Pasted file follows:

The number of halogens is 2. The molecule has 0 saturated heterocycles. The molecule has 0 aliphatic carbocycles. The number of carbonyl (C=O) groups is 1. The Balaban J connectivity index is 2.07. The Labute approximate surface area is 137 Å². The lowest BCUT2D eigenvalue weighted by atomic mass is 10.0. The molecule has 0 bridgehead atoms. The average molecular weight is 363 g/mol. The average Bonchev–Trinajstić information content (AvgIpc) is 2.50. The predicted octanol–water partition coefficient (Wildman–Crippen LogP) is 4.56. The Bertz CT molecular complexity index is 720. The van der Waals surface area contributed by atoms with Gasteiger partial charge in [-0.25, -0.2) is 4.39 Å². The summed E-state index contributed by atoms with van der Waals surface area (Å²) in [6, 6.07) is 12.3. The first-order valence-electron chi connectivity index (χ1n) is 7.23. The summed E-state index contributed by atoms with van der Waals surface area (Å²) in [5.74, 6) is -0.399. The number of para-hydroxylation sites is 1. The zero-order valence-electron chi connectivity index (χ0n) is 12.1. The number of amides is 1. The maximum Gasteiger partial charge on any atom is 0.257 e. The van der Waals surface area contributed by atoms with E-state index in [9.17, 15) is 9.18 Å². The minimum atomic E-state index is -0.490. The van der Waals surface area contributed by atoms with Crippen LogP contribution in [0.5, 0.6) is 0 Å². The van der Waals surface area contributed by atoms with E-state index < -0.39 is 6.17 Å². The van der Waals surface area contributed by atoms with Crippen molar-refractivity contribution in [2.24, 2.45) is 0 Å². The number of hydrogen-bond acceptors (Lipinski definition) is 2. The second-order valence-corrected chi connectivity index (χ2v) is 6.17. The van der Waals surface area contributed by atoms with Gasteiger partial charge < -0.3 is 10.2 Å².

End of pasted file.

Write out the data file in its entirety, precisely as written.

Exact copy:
The number of halogens is 2. The molecule has 0 saturated heterocycles. The molecule has 0 aliphatic carbocycles. The number of carbonyl (C=O) groups is 1. The Balaban J connectivity index is 2.07. The Labute approximate surface area is 137 Å². The lowest BCUT2D eigenvalue weighted by atomic mass is 10.0. The molecule has 0 bridgehead atoms. The average molecular weight is 363 g/mol. The average Bonchev–Trinajstić information content (AvgIpc) is 2.50. The predicted octanol–water partition coefficient (Wildman–Crippen LogP) is 4.56. The Bertz CT molecular complexity index is 720. The van der Waals surface area contributed by atoms with Gasteiger partial charge in [-0.25, -0.2) is 4.39 Å². The summed E-state index contributed by atoms with van der Waals surface area (Å²) in [6, 6.07) is 12.3. The first-order valence-electron chi connectivity index (χ1n) is 7.23. The summed E-state index contributed by atoms with van der Waals surface area (Å²) in [5.74, 6) is -0.399. The number of para-hydroxylation sites is 1. The zero-order valence-electron chi connectivity index (χ0n) is 12.1. The number of amides is 1. The maximum Gasteiger partial charge on any atom is 0.257 e. The van der Waals surface area contributed by atoms with E-state index in [9.17, 15) is 9.18 Å². The minimum atomic E-state index is -0.490. The van der Waals surface area contributed by atoms with Crippen LogP contribution in [0.5, 0.6) is 0 Å². The van der Waals surface area contributed by atoms with E-state index < -0.39 is 6.17 Å². The van der Waals surface area contributed by atoms with Crippen molar-refractivity contribution in [2.24, 2.45) is 0 Å². The number of hydrogen-bond acceptors (Lipinski definition) is 2. The second-order valence-corrected chi connectivity index (χ2v) is 6.17. The van der Waals surface area contributed by atoms with Gasteiger partial charge < -0.3 is 10.2 Å².